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Remembrance of things past, present, and still to come

11 November 2016

In an extract from his new book, Richard Coles reflects on Remembrancetide


Grand arch: the Thiepval Memorial to the Missing of the Somme. The arch symbolises the British/French alliance against the German front; the Union flag on the northern side and the French tricolore on the southern side represent the areas north and south of the River Somme in which the respective forces fought

Grand arch: the Thiepval Memorial to the Missing of the Somme. The arch symbolises the British/French alliance against the German front; the Union fla...

REMEMBRANCE SUNDAY in Finedon and we meet at the War Memorial, the only one I know of which has an exhortation to “cheerfulness” above the names of our Glorious Dead. Everyone turns out, from Rainbows to Veterans, for this centenary year, although I have noticed the numbers rising for a few years now. Perhaps it is the Wootton Bassett effect, the thrown flowers and respectful applause greeting the repatriated bodies of our service personnel who’ve died in “Afghan”, as they call it? Perhaps also because there are no veterans of the First World War left (although I have a parishioner who remembers the Zeppelins over Burton Latimer) and few members of the generation that fought in the Second World War, many of whom I have buried since I’ve been here. Maybe we sense their absence and seek to fill the thinning ranks? I have come to love the veterans, their comradely help for each other, their reliability, their reluctance to make a drama out of things.

They are very much in my mind this centenary year. The BBC has invited me to visit the First World War battlefields of northern France and find the grave of my fellow priest and former chaplain of my school, Bernard Vann, who — unusually for a High Church parson — won a VC, awarded posthumously. I find it jarring. How could a shepherd of the sheep, even a public-school chaplain, charge into battle with his bayonet fixed? He did exactly that, often, having enlisted in the Artists Rifles — not as a padre but as a private soldier — and then been swiftly promoted up to lieutenant colonel, collecting an MC and bar and a Croix de Guerre as well as his VC. He seems to have been one of those people who came fully alive only on the battlefield. Vann had no doubt that he was fighting a righteous war, in defence of Christian civilisation.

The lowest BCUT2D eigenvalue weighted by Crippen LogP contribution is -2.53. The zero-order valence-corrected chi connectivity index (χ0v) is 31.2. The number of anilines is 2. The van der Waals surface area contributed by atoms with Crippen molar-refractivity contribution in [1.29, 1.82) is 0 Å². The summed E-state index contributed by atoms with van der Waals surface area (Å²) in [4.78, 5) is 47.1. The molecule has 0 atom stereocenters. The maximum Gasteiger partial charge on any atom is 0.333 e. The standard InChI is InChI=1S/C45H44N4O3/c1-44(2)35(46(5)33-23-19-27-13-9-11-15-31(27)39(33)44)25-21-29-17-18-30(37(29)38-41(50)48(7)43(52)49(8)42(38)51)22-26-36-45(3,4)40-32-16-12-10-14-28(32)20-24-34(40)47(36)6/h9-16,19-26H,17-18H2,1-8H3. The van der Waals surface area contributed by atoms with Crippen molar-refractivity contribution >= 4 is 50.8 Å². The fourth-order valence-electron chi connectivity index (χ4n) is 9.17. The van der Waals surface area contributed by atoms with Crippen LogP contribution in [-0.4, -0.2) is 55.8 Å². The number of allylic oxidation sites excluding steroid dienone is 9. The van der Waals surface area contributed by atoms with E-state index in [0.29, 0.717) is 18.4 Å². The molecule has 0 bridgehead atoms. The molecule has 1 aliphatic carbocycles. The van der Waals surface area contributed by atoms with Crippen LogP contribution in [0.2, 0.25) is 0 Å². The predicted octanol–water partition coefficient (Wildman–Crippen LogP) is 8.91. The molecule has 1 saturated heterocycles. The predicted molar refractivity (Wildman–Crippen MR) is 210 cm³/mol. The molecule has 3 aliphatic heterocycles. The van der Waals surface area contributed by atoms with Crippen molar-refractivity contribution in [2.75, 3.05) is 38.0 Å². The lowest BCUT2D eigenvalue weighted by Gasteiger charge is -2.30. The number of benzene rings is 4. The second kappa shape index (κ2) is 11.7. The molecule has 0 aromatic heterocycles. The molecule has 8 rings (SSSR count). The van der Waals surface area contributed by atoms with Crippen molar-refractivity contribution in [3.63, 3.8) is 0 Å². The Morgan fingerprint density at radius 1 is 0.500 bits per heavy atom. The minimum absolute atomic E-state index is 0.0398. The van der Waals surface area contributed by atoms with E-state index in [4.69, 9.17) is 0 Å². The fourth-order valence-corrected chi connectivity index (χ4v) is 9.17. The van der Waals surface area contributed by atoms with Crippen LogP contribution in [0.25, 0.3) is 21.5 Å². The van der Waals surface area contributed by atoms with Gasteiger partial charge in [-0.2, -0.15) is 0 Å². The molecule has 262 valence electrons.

When I look out over the graveyards, not only of British troops and their allies but of Germans too, lying, equally dead, in the heavy soil of Picardy, it strikes me that the enemy, too, had thought God was on their side. Kaiser Bill said, “I look upon the people and the nation, as handed on to me, as a responsibility conferred upon me by God. And I believe, as it is written in the Bible, that it is my duty to increase this heritage, for which one day I shall be called upon to give an account. Whoever tries to interfere with my task, I shall crush.”

This is not my idea of a Christian civilisation we would want to preserve, but neither is old maids cycling through high-hedged lanes to evensong, which sounds more like the title sequence for a whimsical sitcom than a civilisation a kaiser would want to destroy.